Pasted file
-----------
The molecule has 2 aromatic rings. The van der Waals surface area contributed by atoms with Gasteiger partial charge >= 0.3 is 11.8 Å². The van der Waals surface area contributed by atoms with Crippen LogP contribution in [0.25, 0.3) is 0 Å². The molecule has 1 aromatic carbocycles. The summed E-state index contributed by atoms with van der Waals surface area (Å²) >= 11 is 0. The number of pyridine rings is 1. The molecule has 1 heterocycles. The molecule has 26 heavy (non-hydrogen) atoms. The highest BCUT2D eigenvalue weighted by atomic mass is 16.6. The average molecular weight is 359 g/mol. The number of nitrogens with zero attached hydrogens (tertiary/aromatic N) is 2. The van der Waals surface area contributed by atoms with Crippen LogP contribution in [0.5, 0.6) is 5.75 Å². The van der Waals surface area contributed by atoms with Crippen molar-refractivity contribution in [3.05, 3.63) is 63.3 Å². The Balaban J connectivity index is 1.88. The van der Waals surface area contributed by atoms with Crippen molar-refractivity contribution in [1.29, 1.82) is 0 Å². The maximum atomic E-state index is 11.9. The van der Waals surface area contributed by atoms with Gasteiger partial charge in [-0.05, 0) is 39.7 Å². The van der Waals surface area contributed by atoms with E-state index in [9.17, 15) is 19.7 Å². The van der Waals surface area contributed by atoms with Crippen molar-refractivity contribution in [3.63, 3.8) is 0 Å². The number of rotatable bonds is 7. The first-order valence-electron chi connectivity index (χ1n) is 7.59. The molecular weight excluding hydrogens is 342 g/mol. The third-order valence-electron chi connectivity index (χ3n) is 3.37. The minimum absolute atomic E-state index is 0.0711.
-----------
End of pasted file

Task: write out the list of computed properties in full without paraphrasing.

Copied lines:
The molecule has 2 aromatic rings. The van der Waals surface area contributed by atoms with Gasteiger partial charge >= 0.3 is 11.8 Å². The van der Waals surface area contributed by atoms with Crippen LogP contribution in [0.25, 0.3) is 0 Å². The molecule has 1 aromatic carbocycles. The summed E-state index contributed by atoms with van der Waals surface area (Å²) >= 11 is 0. The number of pyridine rings is 1. The molecule has 1 heterocycles. The molecule has 26 heavy (non-hydrogen) atoms. The highest BCUT2D eigenvalue weighted by atomic mass is 16.6. The average molecular weight is 359 g/mol. The number of nitrogens with zero attached hydrogens (tertiary/aromatic N) is 2. The van der Waals surface area contributed by atoms with Crippen LogP contribution in [0.5, 0.6) is 5.75 Å². The van der Waals surface area contributed by atoms with Crippen molar-refractivity contribution in [3.05, 3.63) is 63.3 Å². The Balaban J connectivity index is 1.88. The van der Waals surface area contributed by atoms with Crippen molar-refractivity contribution in [1.29, 1.82) is 0 Å². The maximum atomic E-state index is 11.9. The van der Waals surface area contributed by atoms with Gasteiger partial charge in [-0.05, 0) is 39.7 Å². The van der Waals surface area contributed by atoms with E-state index in [9.17, 15) is 19.7 Å². The van der Waals surface area contributed by atoms with Crippen molar-refractivity contribution in [3.63, 3.8) is 0 Å². The number of rotatable bonds is 7. The first-order valence-electron chi connectivity index (χ1n) is 7.59. The molecular weight excluding hydrogens is 342 g/mol. The third-order valence-electron chi connectivity index (χ3n) is 3.37. The minimum absolute atomic E-state index is 0.0711.